FHA loans are insured by the Federal Housing Administration, a division of HUD. With an FHA loan, you can buy a home with as little as 3.5% down if your credit score is 580 or higher. If you have a 10% down payment available, you may be approved with a credit score as low as 500. Rocket Mortgage® requires a minimum score of 580.
7. USDA Loans
USDA loans are for people who are looking to buy homes in rural or suburban areas. To qualify, your home must be in a zone that the USDA deems “adequately rural.” You also cannot earn more than 115% of your county’s median income, and your property must not be a working farm. With a USDA loan, you can buy a home with no down payment. Rocket Mortgage® does not offer USDA Loans at this time.
8. VA Loans
VA loans are home loans for current members of the Armed Forces, veterans and certain spouses of deceased service members. You must meet service requirements before you can get a VA loan. Like a USDA loan, a VA loan allows you to buy a home with no money down.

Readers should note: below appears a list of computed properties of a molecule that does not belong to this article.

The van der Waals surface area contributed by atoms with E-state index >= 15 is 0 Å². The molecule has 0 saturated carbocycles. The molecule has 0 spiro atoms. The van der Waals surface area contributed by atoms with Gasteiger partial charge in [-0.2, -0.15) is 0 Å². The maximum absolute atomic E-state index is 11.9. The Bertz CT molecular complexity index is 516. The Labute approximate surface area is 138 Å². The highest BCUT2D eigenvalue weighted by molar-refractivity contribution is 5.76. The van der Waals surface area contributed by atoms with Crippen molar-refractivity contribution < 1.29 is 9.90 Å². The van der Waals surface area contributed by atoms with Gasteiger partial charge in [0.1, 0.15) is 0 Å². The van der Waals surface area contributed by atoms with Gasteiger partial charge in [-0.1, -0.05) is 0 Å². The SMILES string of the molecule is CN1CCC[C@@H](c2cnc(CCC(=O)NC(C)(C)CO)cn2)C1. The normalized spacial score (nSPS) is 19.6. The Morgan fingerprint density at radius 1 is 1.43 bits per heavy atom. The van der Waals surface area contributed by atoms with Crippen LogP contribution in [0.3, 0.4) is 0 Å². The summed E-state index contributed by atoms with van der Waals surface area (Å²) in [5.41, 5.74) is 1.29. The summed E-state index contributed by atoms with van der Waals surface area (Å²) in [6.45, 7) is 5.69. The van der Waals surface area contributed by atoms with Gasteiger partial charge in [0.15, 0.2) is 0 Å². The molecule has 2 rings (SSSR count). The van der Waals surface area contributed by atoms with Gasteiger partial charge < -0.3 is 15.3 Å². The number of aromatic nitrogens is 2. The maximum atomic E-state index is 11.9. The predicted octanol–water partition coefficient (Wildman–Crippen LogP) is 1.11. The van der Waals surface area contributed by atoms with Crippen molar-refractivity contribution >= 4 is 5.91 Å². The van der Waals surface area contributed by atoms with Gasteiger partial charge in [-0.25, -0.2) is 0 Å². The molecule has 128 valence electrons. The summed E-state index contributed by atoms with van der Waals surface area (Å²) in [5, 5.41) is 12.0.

Down Payment Assistance FAQs
Let’s talk about some common questions that come up around down payment assistance.
How Long Does It Take To Get Down Payment Assistance?
How long it takes depends on the program and the type of assistance. Each state offers its own programs, as do different cities and organizations. These programs move at different speeds depending on demand and the size of the program.
It’s important to know that, if you apply for down payment assistance, it may take longer to close on your home. The assistance program must work with your lender to secure the loan and the down payment funds. This can add time onto the closing process, depending on how quickly the down payment assistance program acts.
What Do You Need To Qualify?
The two most common requirements you need to meet are a minimum credit score of 620 or higher and income that meets the program’s requirements. Many programs also consider your debt-to-income ratio.
Other common requirements vary by program. Some of these requirements include:
- The home must be in a specific locale or county
- You must be a first-time homebuyer